February 11, 2009

Erin needs more affordable housing

As published in The Erin Advocate

When I am ready to retire, I would like to have the option of buying a smaller home in Erin. Is it too much to expect? Should we be able to stay close to our community when we have no need of a larger home?

It is a sad reality that many people have faced this issue and have decided to move away. It seems to be the price of living close to the Greater Toronto Area, and of living in a town with no sanitary sewer system.

The housing market in Erin has gone soft in recent months, along with the rest of Canada, but a quick scan of real estate listings shows plenty of houses selling for over $350,000, and a limited selection below that amount. New subdivisions in recent years have featured large lots and relatively expensive homes.

The main reason, says Erin Mayor Rod Finnie, is that large lots are required for individual septic systems. To justify the cost of large lots, large homes are built.

"When we do get sewage, I expect that development would include smaller homes," he said. In 2007, Erin decided to freeze new housing development while it works on its Servicing and Settlement Master Plan (SSMP).

The plan will guide development for decades, and public input will soon be requested. It involves not only sewage systems for the urban areas of Hillsburgh and Erin village, but a vision of the type of community we want. Current projections show the town's rural population declining slightly to 58 per cent by 2031, assuming a sewage solution is found.

The SSMP process will take until the end of 2010 – a long time for housing development to be tied up, said Councillor Josie Wintersinger. "I had hoped to be able to do more for seniors, so they wouldn't have to move to Guelph or Orangeville where they don't know anybody," she said. The mayor said the SSMP process "is taking a lot longer than I had hoped for".

Current homeowners should not be overly concerned about the slightly lower value of their properties during this recession, according to John Cook, of McEnery Real Estate in Erin.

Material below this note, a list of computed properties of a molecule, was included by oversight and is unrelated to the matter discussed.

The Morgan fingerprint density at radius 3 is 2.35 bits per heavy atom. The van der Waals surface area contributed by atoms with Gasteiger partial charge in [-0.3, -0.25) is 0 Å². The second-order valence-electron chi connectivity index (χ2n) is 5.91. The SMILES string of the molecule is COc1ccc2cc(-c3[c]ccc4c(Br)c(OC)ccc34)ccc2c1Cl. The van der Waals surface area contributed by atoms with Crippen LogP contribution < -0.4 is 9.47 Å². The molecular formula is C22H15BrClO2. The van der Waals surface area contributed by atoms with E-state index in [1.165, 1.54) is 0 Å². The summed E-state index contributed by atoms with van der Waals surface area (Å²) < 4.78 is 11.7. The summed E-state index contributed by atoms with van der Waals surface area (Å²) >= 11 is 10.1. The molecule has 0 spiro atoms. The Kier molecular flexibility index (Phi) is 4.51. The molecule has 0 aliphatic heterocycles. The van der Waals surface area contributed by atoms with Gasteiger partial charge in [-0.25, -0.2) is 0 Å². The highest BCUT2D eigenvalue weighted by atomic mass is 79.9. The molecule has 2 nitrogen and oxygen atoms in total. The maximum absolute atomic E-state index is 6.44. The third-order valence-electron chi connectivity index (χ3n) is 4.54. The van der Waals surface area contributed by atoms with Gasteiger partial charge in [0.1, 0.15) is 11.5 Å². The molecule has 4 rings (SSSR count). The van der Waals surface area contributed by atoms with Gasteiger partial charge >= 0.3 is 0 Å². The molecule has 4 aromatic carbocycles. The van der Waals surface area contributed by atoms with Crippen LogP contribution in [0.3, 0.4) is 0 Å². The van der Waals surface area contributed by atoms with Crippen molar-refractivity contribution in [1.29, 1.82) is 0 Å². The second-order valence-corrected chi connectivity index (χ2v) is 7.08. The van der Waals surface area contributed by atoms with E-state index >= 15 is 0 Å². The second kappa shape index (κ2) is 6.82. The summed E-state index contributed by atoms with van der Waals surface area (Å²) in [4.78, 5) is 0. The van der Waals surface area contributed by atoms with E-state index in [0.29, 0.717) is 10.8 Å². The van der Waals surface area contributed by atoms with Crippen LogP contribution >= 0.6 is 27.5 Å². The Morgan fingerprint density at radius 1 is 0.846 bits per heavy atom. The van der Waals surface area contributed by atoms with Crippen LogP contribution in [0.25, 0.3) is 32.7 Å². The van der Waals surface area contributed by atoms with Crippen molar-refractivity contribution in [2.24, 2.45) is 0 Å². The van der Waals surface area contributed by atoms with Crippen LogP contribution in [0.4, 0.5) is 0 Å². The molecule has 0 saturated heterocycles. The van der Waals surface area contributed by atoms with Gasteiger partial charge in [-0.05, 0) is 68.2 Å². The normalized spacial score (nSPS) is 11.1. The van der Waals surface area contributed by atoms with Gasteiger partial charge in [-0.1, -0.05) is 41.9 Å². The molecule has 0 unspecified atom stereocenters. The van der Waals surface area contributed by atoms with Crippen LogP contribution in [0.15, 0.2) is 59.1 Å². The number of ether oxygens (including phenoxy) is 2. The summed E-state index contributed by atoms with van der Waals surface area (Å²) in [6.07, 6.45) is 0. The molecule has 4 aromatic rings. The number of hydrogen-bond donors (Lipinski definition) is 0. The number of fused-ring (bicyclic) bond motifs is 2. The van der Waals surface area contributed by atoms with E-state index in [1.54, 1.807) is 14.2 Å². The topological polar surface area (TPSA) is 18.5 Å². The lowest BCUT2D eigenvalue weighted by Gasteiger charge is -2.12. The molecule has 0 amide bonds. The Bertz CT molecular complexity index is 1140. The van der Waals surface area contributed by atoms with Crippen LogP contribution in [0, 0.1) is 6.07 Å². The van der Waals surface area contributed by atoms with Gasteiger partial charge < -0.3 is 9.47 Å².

"Our market seems to hold its value – it is a very desirable area," he said. "Some people are sitting on their hands, to see if they have a job next month, but the market has not fallen through the floor. It is still a safe place to invest."

Of course, smaller homes do come on the market, but there does not seem to be enough choice to meet the needs of buyers. For some, a home in Stanley Park is an attractive option. But others would prefer a townhouse to a mobile home, and or would like to own their own land.

Cook said a balanced approach, with a mix of different levels of housing, would be a benefit to the community. "We need more entry and exit type properties," he said, referring to younger and older home buyers.

The Canadian Real Estate Association reports that the average price of Multiple Listing Service homes in Canada in December was down 11 per cent compared to December, 2007. Sales as a percentage of new listings in the fourth quarter of 2008 fell to the lowest level since the mid-1990s.

The Royal LePage 2009 Market Survey predicts a price decline across Canada of 3.0 per cent this year, to an average of $295,000, though there are major variations by local market. Toronto is expected to be down 4.0 per cent. Regions dependent on manufacturing jobs will have sharper price declines. Prices will still be higher than three years ago, due to a surge in 2007.

Strong growth in the first half of 2008 was reversed by bad economic news in the second half, creating a buyer's market, according to recent analysis by RE/MAX.

"The situation is not expected to be remedied until consumer confidence is restored," said RE/MAX VP Michael Polzler. "We could see a bounce back as early as spring – if inventory levels remain stable, pent-up demand kicks into gear, and lower interest rates stimulate home-buying activity."